8. Adam those issues are still here they have been watered down to suit capitalism promotion of itself. Countries are arming themselves to blackmail western countries to give them aid. The population timebomb is still ticking which increases global warming due to consumerism.

  9. I did not deny that they were real issues which are still with us. I said that people in the 70s who said (for example0 that the “population bomb” would destroy the world (read Paul Ehrlich) were wrong.

  10. And incidentally, WHY were Ehrlich and co wrong about population? Because capitalism creates prosperity and prosperity leads to falling birthrates, something Ehrlich didn’t allow for in his predictions.

  11. Because capitalism creates prosperity and prosperity leads to falling birthrates, something Ehrlich didn’t allow for in his predictions. Capitalism leads to consumerism which leads to poverty. Why is it that people that can least afford to try to keep up with consumer products. Drive down roads in my area and the amount rubbish been thrown out by residence because of poor quality is enormous. Capitalism dictates that we must buy buy buy and for those of us who make up 95% of the population its buy throw away tvs mobile phones furniture etc. Children are the major target of capitalistic predators and their generation will be totally materialistic making the bosses rub their hand with glee. The worker is “better of ” than his parents or grand parents but is due to credit cards and loans. It is well known that the more people in poverty the more children they have trying to make the family survive. A poll of working areas and rich areas would prove that right. The third world is increasing at alarming rates yet being the poorest areas of the world and being totally exploited by capitalism and the Governments who embrace it ( all governments are capitalist in some form). The environment and its protection covers all issues from IR to economics. To not take global warming and its affects seriously as the number 1 issue would be disastrous.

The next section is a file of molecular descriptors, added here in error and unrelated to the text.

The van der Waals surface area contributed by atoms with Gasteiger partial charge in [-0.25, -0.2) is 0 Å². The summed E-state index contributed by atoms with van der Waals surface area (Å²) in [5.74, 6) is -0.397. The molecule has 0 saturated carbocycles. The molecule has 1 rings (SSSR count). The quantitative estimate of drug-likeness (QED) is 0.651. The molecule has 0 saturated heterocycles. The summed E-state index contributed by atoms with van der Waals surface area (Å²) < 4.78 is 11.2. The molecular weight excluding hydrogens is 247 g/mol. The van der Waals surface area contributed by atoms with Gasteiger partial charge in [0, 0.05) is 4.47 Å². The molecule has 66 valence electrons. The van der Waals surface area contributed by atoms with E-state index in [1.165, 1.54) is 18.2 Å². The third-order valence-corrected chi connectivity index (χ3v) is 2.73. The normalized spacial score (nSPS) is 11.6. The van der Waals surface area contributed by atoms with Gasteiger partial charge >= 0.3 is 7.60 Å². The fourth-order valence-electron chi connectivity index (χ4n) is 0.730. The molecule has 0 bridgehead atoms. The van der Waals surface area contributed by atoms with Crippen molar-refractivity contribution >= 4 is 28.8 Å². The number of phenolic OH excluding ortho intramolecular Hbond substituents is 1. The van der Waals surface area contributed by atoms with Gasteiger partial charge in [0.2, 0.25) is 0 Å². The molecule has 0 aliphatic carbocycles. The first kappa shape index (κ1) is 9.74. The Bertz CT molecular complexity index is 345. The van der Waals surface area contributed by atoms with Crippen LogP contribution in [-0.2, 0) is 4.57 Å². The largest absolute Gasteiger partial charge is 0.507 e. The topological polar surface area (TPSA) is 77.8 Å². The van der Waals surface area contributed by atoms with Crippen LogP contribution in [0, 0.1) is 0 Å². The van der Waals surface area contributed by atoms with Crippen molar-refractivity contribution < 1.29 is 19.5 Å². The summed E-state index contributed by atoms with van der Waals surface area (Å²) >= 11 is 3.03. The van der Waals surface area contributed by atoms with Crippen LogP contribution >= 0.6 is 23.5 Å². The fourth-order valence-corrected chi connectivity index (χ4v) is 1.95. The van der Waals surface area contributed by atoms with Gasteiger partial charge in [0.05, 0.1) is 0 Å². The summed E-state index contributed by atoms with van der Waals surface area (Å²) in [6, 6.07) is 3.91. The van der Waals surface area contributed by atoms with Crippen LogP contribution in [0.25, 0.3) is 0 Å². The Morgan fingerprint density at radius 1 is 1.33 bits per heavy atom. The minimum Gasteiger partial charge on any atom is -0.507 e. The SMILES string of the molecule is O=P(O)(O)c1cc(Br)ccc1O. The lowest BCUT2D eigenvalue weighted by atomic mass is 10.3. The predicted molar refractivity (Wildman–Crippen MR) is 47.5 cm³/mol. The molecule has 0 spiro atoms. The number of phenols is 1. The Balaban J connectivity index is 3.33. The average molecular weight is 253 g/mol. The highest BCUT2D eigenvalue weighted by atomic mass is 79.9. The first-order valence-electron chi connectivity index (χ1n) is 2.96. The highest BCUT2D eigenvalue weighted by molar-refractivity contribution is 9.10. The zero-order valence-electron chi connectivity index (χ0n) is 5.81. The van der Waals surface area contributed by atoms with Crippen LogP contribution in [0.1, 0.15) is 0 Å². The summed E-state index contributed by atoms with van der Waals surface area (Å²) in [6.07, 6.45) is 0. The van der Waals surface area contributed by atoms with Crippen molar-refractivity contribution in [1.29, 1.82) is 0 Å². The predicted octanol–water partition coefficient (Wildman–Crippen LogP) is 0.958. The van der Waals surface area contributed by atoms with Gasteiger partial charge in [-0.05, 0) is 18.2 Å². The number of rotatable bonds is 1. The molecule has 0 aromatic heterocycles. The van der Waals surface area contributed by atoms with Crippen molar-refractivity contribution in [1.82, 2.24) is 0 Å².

12. I’m an active member of the Greens, and I’ll admit that I’ve sometimes strayed into pushing Green policy positions on this site (and taking swipes at other parties) but I’d agree with Adam.

    It’s inevitable that we will sometimes get on our individual soapboxes, but I think we should try to avoid it, and remind people when they do. There are plenty of sites to discuss political issues. There are very few sites to discuss Australian psephology and it would disappointing if this one got taken over with other matters – I’m already finding it hard to locate the psephological discussions amongst the rest.

    That said, I wouldn’t mind taking you up on your comments about population elsewhere Adam if you can suggest a suitable venue.

  13. I suspect this year’s election will end up being a rather polarised affair and I think we can expect the two major parties to achieve solid 40+ primary votes. The Greens will do well (though not as well as opinion polls might suggest), the Dems will go the way of the DLP (which I guess means they’ll make a comeback in about 2030) and Indepedents will hold the balance of power backing a minority Rudd government. This government will be up against a hostile Senate and we’ll be back to the polls in late 2008/ early 2009.

    How’s that for psephological musing?